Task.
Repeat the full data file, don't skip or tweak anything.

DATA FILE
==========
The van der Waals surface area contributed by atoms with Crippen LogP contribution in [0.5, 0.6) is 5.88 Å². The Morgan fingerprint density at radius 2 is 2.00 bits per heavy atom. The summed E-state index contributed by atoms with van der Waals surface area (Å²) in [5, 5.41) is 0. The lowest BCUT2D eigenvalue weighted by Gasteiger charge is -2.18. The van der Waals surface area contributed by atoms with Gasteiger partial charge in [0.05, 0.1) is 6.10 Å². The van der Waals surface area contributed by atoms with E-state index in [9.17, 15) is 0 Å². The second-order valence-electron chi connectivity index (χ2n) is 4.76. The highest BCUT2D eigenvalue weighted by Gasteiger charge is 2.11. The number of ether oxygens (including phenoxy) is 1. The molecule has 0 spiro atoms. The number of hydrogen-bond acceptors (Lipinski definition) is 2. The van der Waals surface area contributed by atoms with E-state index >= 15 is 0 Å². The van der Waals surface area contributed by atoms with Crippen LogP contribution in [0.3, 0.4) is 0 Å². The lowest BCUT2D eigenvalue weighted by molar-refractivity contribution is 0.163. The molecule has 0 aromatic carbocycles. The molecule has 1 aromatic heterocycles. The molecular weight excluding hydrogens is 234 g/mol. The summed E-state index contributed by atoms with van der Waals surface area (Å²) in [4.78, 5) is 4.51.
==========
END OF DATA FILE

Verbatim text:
The van der Waals surface area contributed by atoms with Crippen LogP contribution in [0.5, 0.6) is 5.88 Å². The Morgan fingerprint density at radius 2 is 2.00 bits per heavy atom. The summed E-state index contributed by atoms with van der Waals surface area (Å²) in [5, 5.41) is 0. The lowest BCUT2D eigenvalue weighted by Gasteiger charge is -2.18. The van der Waals surface area contributed by atoms with Gasteiger partial charge in [0.05, 0.1) is 6.10 Å². The van der Waals surface area contributed by atoms with E-state index in [9.17, 15) is 0 Å². The second-order valence-electron chi connectivity index (χ2n) is 4.76. The highest BCUT2D eigenvalue weighted by Gasteiger charge is 2.11. The number of ether oxygens (including phenoxy) is 1. The molecule has 0 spiro atoms. The number of hydrogen-bond acceptors (Lipinski definition) is 2. The van der Waals surface area contributed by atoms with E-state index >= 15 is 0 Å². The van der Waals surface area contributed by atoms with Crippen LogP contribution in [0.3, 0.4) is 0 Å². The lowest BCUT2D eigenvalue weighted by molar-refractivity contribution is 0.163. The molecule has 0 aromatic carbocycles. The molecule has 1 aromatic heterocycles. The molecular weight excluding hydrogens is 234 g/mol. The summed E-state index contributed by atoms with van der Waals surface area (Å²) in [4.78, 5) is 4.51.